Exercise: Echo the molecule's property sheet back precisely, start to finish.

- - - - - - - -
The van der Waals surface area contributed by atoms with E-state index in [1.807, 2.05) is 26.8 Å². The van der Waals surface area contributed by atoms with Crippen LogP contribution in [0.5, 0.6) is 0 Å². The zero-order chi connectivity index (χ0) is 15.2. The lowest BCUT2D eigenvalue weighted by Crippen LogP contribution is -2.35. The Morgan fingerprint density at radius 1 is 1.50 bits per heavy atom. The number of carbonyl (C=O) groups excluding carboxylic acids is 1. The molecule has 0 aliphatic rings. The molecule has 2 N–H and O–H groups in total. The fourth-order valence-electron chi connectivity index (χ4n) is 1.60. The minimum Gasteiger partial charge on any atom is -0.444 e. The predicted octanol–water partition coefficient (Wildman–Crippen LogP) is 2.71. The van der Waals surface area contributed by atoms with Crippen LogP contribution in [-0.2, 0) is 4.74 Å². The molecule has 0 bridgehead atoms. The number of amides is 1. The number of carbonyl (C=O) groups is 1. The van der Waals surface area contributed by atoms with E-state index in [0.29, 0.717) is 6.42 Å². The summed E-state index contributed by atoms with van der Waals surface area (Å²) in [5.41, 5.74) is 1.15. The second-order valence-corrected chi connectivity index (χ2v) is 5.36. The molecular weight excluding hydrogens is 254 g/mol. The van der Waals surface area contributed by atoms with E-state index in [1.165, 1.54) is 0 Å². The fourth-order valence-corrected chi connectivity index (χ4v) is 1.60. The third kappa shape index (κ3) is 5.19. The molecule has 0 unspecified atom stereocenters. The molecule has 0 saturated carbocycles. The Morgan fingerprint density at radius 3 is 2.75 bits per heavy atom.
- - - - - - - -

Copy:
The van der Waals surface area contributed by atoms with E-state index in [1.807, 2.05) is 26.8 Å². The van der Waals surface area contributed by atoms with Crippen LogP contribution in [0.5, 0.6) is 0 Å². The zero-order chi connectivity index (χ0) is 15.2. The lowest BCUT2D eigenvalue weighted by Crippen LogP contribution is -2.35. The Morgan fingerprint density at radius 1 is 1.50 bits per heavy atom. The number of carbonyl (C=O) groups excluding carboxylic acids is 1. The molecule has 0 aliphatic rings. The molecule has 2 N–H and O–H groups in total. The fourth-order valence-electron chi connectivity index (χ4n) is 1.60. The minimum Gasteiger partial charge on any atom is -0.444 e. The predicted octanol–water partition coefficient (Wildman–Crippen LogP) is 2.71. The van der Waals surface area contributed by atoms with Crippen LogP contribution in [-0.2, 0) is 4.74 Å². The molecule has 0 bridgehead atoms. The number of amides is 1. The number of carbonyl (C=O) groups is 1. The van der Waals surface area contributed by atoms with E-state index in [0.29, 0.717) is 6.42 Å². The summed E-state index contributed by atoms with van der Waals surface area (Å²) in [5.41, 5.74) is 1.15. The second-order valence-corrected chi connectivity index (χ2v) is 5.36. The molecular weight excluding hydrogens is 254 g/mol. The van der Waals surface area contributed by atoms with E-state index in [1.165, 1.54) is 0 Å². The fourth-order valence-corrected chi connectivity index (χ4v) is 1.60. The third kappa shape index (κ3) is 5.19. The molecule has 0 unspecified atom stereocenters. The molecule has 0 saturated carbocycles. The Morgan fingerprint density at radius 3 is 2.75 bits per heavy atom.